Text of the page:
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In Defence of Sharks

Discussion in 'Shark Forum!' started by Samuelnhwilson, Feb 24, 2018.

  1. Samuelnhwilson

    Samuelnhwilson Garibaldi

    # of Dives: None - Not Certified
    Location: Glasgow, Scotland
    First, a little bit of information about the shark. Scientifically known as Selachimorpha, the shark is a fish, characterised by pectoral fins that are not fused to the head and five to seven gills on the side of their heads. There are over 400 different species of shark but many can be categorised under the following species: Angel, Basking, Blacktip, Blacktip Reef, Blue, Bull, Goblin, Great White, Hammerhead, Mako, Nurse, Port Jackson, Sandtiger, Tiger, Whale, White Tip Reef and Zebra. Some of these are considered to be far more fearsome than others, with the Great White, Tiger and Bull considered to be the most dangerous to humans. However, only 10 out of all 400 shark species are classified as a danger to us, so are they really all that bad?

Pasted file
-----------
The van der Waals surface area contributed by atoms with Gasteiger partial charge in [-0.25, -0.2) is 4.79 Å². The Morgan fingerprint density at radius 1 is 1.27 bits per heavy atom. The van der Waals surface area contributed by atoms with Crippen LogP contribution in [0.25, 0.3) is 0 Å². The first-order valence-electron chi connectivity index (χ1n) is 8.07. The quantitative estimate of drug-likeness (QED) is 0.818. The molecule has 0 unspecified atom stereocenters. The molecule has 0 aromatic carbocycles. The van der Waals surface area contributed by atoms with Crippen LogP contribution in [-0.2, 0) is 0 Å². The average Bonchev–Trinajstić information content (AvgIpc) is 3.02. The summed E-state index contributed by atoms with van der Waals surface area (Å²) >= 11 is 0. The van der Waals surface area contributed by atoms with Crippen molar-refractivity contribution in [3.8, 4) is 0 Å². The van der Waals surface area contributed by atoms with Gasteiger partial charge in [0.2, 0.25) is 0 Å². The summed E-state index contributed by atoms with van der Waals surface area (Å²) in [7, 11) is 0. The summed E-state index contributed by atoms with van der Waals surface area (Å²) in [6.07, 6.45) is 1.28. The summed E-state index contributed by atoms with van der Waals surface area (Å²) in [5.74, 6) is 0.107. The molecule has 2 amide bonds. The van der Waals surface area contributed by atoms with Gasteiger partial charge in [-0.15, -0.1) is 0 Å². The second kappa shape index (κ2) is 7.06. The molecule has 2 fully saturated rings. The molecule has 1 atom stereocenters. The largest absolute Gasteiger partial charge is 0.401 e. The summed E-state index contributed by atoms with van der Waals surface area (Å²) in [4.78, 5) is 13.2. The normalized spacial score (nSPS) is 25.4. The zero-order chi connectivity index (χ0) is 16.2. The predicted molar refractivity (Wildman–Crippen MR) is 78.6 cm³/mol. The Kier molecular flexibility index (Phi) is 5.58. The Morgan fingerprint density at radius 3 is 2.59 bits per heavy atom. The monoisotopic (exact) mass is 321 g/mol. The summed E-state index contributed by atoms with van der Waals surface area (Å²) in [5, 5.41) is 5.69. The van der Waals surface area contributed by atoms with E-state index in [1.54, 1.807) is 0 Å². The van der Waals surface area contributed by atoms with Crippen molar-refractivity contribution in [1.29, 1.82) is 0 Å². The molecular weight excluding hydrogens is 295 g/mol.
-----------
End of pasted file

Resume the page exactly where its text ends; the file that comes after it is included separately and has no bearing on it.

Between 1958 and 2015, there were 2785 confirmed cases of unprovoked shark attacks on humans. Out of these, only 439 were fatal – with some areas more prone to fatal attacks than others. Whilst 94 of 346 total attacks in Africa were fatal, this could largely be down to the lack of medical facilities required to help someone who has been attacked by a shark. In contrast, out of 1104 shark attacks in the United States, just 35 resulted in a fatality. “Why is the fatality rate so low?” I hear you ask. Well, believe it or not, us humans don’t really taste all that good to sharks and generally, after one bite a shark will decide we are not worth it and will swim away. Sharks are curious critters by nature and will investigate if they mistake a foot in the water for a fish or other sea creature. For every 1 human killed by a shark, humans are responsible for the killing of 2 million sharks. So, who is the real monster?

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